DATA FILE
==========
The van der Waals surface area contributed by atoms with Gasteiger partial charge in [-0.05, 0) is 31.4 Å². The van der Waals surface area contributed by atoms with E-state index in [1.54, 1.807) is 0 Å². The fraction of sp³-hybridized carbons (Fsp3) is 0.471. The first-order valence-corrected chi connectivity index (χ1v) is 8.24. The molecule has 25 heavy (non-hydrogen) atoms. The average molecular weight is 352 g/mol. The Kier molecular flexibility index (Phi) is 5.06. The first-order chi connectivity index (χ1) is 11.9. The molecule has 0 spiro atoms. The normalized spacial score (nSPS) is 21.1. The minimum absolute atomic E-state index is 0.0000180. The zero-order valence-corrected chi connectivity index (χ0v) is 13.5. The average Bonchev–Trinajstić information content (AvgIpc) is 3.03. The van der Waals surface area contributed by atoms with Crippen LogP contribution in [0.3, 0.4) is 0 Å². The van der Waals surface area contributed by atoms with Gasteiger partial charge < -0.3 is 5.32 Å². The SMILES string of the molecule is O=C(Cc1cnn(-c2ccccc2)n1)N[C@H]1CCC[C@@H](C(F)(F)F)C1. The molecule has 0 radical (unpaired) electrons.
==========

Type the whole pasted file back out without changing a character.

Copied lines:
The van der Waals surface area contributed by atoms with Gasteiger partial charge in [-0.05, 0) is 31.4 Å². The van der Waals surface area contributed by atoms with E-state index in [1.54, 1.807) is 0 Å². The fraction of sp³-hybridized carbons (Fsp3) is 0.471. The first-order valence-corrected chi connectivity index (χ1v) is 8.24. The molecule has 25 heavy (non-hydrogen) atoms. The average molecular weight is 352 g/mol. The Kier molecular flexibility index (Phi) is 5.06. The first-order chi connectivity index (χ1) is 11.9. The molecule has 0 spiro atoms. The normalized spacial score (nSPS) is 21.1. The minimum absolute atomic E-state index is 0.0000180. The zero-order valence-corrected chi connectivity index (χ0v) is 13.5. The average Bonchev–Trinajstić information content (AvgIpc) is 3.03. The van der Waals surface area contributed by atoms with Crippen LogP contribution in [0.3, 0.4) is 0 Å². The van der Waals surface area contributed by atoms with Gasteiger partial charge < -0.3 is 5.32 Å². The SMILES string of the molecule is O=C(Cc1cnn(-c2ccccc2)n1)N[C@H]1CCC[C@@H](C(F)(F)F)C1. The molecule has 0 radical (unpaired) electrons.